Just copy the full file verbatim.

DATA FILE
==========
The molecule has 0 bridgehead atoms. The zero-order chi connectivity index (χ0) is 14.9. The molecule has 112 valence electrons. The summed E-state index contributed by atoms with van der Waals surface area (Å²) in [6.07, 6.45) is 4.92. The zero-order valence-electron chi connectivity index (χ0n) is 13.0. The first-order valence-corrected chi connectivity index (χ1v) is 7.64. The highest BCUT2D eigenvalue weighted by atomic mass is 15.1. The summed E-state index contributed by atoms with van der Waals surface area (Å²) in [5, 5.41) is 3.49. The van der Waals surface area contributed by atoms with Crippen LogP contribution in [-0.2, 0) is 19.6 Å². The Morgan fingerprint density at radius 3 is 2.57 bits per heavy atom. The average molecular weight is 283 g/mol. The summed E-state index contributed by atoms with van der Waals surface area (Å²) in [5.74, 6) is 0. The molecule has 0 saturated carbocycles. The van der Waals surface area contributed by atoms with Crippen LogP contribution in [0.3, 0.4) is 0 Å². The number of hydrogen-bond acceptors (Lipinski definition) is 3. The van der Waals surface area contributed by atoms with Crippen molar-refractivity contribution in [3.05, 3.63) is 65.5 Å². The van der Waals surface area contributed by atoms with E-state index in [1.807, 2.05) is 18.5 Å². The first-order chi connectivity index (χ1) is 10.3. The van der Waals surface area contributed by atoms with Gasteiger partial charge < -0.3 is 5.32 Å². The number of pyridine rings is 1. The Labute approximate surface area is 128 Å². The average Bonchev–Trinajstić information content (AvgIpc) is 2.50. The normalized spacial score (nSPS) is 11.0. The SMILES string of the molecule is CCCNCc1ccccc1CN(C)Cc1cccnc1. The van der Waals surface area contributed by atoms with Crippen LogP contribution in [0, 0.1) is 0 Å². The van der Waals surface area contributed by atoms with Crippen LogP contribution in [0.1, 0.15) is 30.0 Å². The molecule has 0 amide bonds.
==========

The molecule has 0 bridgehead atoms. The zero-order chi connectivity index (χ0) is 14.9. The molecule has 112 valence electrons. The summed E-state index contributed by atoms with van der Waals surface area (Å²) in [6.07, 6.45) is 4.92. The zero-order valence-electron chi connectivity index (χ0n) is 13.0. The first-order valence-corrected chi connectivity index (χ1v) is 7.64. The highest BCUT2D eigenvalue weighted by atomic mass is 15.1. The summed E-state index contributed by atoms with van der Waals surface area (Å²) in [5, 5.41) is 3.49. The van der Waals surface area contributed by atoms with Crippen LogP contribution in [-0.2, 0) is 19.6 Å². The Morgan fingerprint density at radius 3 is 2.57 bits per heavy atom. The average molecular weight is 283 g/mol. The summed E-state index contributed by atoms with van der Waals surface area (Å²) in [5.74, 6) is 0. The molecule has 0 saturated carbocycles. The van der Waals surface area contributed by atoms with Crippen LogP contribution in [0.3, 0.4) is 0 Å². The number of hydrogen-bond acceptors (Lipinski definition) is 3. The van der Waals surface area contributed by atoms with Crippen molar-refractivity contribution in [3.05, 3.63) is 65.5 Å². The van der Waals surface area contributed by atoms with E-state index in [1.807, 2.05) is 18.5 Å². The first-order chi connectivity index (χ1) is 10.3. The van der Waals surface area contributed by atoms with Gasteiger partial charge < -0.3 is 5.32 Å². The number of pyridine rings is 1. The Labute approximate surface area is 128 Å². The average Bonchev–Trinajstić information content (AvgIpc) is 2.50. The normalized spacial score (nSPS) is 11.0. The SMILES string of the molecule is CCCNCc1ccccc1CN(C)Cc1cccnc1. The van der Waals surface area contributed by atoms with Crippen LogP contribution in [0, 0.1) is 0 Å². The van der Waals surface area contributed by atoms with Crippen LogP contribution in [0.1, 0.15) is 30.0 Å². The molecule has 0 amide bonds.